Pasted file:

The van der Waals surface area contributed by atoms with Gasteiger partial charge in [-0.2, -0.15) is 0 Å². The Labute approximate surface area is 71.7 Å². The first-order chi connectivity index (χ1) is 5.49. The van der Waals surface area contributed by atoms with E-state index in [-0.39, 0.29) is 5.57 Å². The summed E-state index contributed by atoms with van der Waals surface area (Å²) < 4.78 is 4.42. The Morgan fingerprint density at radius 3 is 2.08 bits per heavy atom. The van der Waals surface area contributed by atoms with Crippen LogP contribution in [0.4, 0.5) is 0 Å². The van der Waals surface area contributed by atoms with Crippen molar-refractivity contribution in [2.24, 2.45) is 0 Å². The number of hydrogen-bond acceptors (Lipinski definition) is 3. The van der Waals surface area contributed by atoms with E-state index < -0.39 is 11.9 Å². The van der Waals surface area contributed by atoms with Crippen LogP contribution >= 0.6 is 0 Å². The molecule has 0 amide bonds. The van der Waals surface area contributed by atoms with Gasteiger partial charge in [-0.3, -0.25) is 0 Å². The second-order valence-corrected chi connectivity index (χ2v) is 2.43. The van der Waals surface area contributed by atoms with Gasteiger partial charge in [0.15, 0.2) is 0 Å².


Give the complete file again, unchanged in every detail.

The van der Waals surface area contributed by atoms with Gasteiger partial charge in [-0.2, -0.15) is 0 Å². The Labute approximate surface area is 71.7 Å². The first-order chi connectivity index (χ1) is 5.49. The van der Waals surface area contributed by atoms with E-state index in [-0.39, 0.29) is 5.57 Å². The summed E-state index contributed by atoms with van der Waals surface area (Å²) < 4.78 is 4.42. The Morgan fingerprint density at radius 3 is 2.08 bits per heavy atom. The van der Waals surface area contributed by atoms with Crippen LogP contribution in [0.4, 0.5) is 0 Å². The van der Waals surface area contributed by atoms with Crippen molar-refractivity contribution in [2.24, 2.45) is 0 Å². The number of hydrogen-bond acceptors (Lipinski definition) is 3. The van der Waals surface area contributed by atoms with E-state index < -0.39 is 11.9 Å². The van der Waals surface area contributed by atoms with Crippen LogP contribution >= 0.6 is 0 Å². The molecule has 0 amide bonds. The van der Waals surface area contributed by atoms with Gasteiger partial charge in [-0.3, -0.25) is 0 Å². The second-order valence-corrected chi connectivity index (χ2v) is 2.43. The van der Waals surface area contributed by atoms with Gasteiger partial charge in [0.15, 0.2) is 0 Å².